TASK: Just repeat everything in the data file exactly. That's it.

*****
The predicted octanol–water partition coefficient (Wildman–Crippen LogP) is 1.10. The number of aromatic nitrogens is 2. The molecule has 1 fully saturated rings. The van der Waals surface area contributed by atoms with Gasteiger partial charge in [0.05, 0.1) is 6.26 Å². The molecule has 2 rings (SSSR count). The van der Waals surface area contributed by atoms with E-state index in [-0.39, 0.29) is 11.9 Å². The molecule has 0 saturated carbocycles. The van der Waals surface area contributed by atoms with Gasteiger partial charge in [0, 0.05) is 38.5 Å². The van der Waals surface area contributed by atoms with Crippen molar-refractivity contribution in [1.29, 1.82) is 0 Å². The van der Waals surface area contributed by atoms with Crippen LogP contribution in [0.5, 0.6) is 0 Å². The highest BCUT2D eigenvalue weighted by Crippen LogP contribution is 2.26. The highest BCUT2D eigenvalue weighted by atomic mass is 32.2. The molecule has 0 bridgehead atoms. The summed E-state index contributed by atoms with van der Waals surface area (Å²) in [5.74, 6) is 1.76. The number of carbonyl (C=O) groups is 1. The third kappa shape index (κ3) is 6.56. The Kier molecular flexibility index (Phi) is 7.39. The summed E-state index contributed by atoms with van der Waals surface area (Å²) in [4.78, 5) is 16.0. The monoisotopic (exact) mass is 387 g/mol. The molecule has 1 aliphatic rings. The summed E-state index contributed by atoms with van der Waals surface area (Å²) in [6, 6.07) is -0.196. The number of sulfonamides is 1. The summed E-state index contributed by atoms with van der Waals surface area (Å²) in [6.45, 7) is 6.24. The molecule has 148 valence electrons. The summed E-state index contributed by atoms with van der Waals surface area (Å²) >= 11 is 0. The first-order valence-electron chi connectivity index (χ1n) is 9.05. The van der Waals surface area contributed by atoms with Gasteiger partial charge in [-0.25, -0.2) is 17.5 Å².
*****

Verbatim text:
The predicted octanol–water partition coefficient (Wildman–Crippen LogP) is 1.10. The number of aromatic nitrogens is 2. The molecule has 1 fully saturated rings. The van der Waals surface area contributed by atoms with Gasteiger partial charge in [0.05, 0.1) is 6.26 Å². The molecule has 2 rings (SSSR count). The van der Waals surface area contributed by atoms with E-state index in [-0.39, 0.29) is 11.9 Å². The molecule has 0 saturated carbocycles. The van der Waals surface area contributed by atoms with Gasteiger partial charge in [0, 0.05) is 38.5 Å². The van der Waals surface area contributed by atoms with Crippen molar-refractivity contribution in [1.29, 1.82) is 0 Å². The van der Waals surface area contributed by atoms with Crippen LogP contribution in [0.5, 0.6) is 0 Å². The highest BCUT2D eigenvalue weighted by Crippen LogP contribution is 2.26. The highest BCUT2D eigenvalue weighted by atomic mass is 32.2. The molecule has 0 bridgehead atoms. The summed E-state index contributed by atoms with van der Waals surface area (Å²) in [5.74, 6) is 1.76. The number of carbonyl (C=O) groups is 1. The third kappa shape index (κ3) is 6.56. The Kier molecular flexibility index (Phi) is 7.39. The summed E-state index contributed by atoms with van der Waals surface area (Å²) in [4.78, 5) is 16.0. The monoisotopic (exact) mass is 387 g/mol. The molecule has 1 aliphatic rings. The summed E-state index contributed by atoms with van der Waals surface area (Å²) in [6, 6.07) is -0.196. The number of sulfonamides is 1. The summed E-state index contributed by atoms with van der Waals surface area (Å²) in [6.45, 7) is 6.24. The molecule has 148 valence electrons. The summed E-state index contributed by atoms with van der Waals surface area (Å²) >= 11 is 0. The first-order valence-electron chi connectivity index (χ1n) is 9.05. The van der Waals surface area contributed by atoms with Gasteiger partial charge in [-0.25, -0.2) is 17.5 Å².